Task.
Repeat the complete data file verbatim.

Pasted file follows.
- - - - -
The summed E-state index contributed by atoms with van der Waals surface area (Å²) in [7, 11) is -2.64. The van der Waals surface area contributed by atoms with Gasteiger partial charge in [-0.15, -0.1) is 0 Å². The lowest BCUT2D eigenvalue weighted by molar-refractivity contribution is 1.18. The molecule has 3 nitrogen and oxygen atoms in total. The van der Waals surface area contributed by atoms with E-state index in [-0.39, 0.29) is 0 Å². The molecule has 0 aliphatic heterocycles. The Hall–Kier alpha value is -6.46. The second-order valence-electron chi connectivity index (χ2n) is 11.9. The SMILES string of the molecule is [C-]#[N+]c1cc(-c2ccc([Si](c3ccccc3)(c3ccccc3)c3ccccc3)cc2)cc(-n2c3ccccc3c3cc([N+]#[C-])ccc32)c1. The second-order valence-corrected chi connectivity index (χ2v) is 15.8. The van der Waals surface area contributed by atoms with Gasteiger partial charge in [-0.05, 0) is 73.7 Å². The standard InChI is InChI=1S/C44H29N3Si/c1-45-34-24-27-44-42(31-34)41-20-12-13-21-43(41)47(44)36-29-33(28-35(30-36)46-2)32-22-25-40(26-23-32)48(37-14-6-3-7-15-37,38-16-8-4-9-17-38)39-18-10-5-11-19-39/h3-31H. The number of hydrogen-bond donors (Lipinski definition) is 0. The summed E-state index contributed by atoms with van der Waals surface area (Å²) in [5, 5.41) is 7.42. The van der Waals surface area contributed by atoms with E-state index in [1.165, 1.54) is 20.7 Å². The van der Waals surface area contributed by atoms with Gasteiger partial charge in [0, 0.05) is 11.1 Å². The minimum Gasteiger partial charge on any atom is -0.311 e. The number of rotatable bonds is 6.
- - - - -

The summed E-state index contributed by atoms with van der Waals surface area (Å²) in [7, 11) is -2.64. The van der Waals surface area contributed by atoms with Gasteiger partial charge in [-0.15, -0.1) is 0 Å². The lowest BCUT2D eigenvalue weighted by molar-refractivity contribution is 1.18. The molecule has 3 nitrogen and oxygen atoms in total. The van der Waals surface area contributed by atoms with E-state index in [-0.39, 0.29) is 0 Å². The molecule has 0 aliphatic heterocycles. The Hall–Kier alpha value is -6.46. The second-order valence-electron chi connectivity index (χ2n) is 11.9. The SMILES string of the molecule is [C-]#[N+]c1cc(-c2ccc([Si](c3ccccc3)(c3ccccc3)c3ccccc3)cc2)cc(-n2c3ccccc3c3cc([N+]#[C-])ccc32)c1. The second-order valence-corrected chi connectivity index (χ2v) is 15.8. The van der Waals surface area contributed by atoms with Gasteiger partial charge in [-0.05, 0) is 73.7 Å². The standard InChI is InChI=1S/C44H29N3Si/c1-45-34-24-27-44-42(31-34)41-20-12-13-21-43(41)47(44)36-29-33(28-35(30-36)46-2)32-22-25-40(26-23-32)48(37-14-6-3-7-15-37,38-16-8-4-9-17-38)39-18-10-5-11-19-39/h3-31H. The number of hydrogen-bond donors (Lipinski definition) is 0. The summed E-state index contributed by atoms with van der Waals surface area (Å²) in [5, 5.41) is 7.42. The van der Waals surface area contributed by atoms with E-state index in [1.165, 1.54) is 20.7 Å². The van der Waals surface area contributed by atoms with Gasteiger partial charge in [0, 0.05) is 11.1 Å². The minimum Gasteiger partial charge on any atom is -0.311 e. The number of rotatable bonds is 6.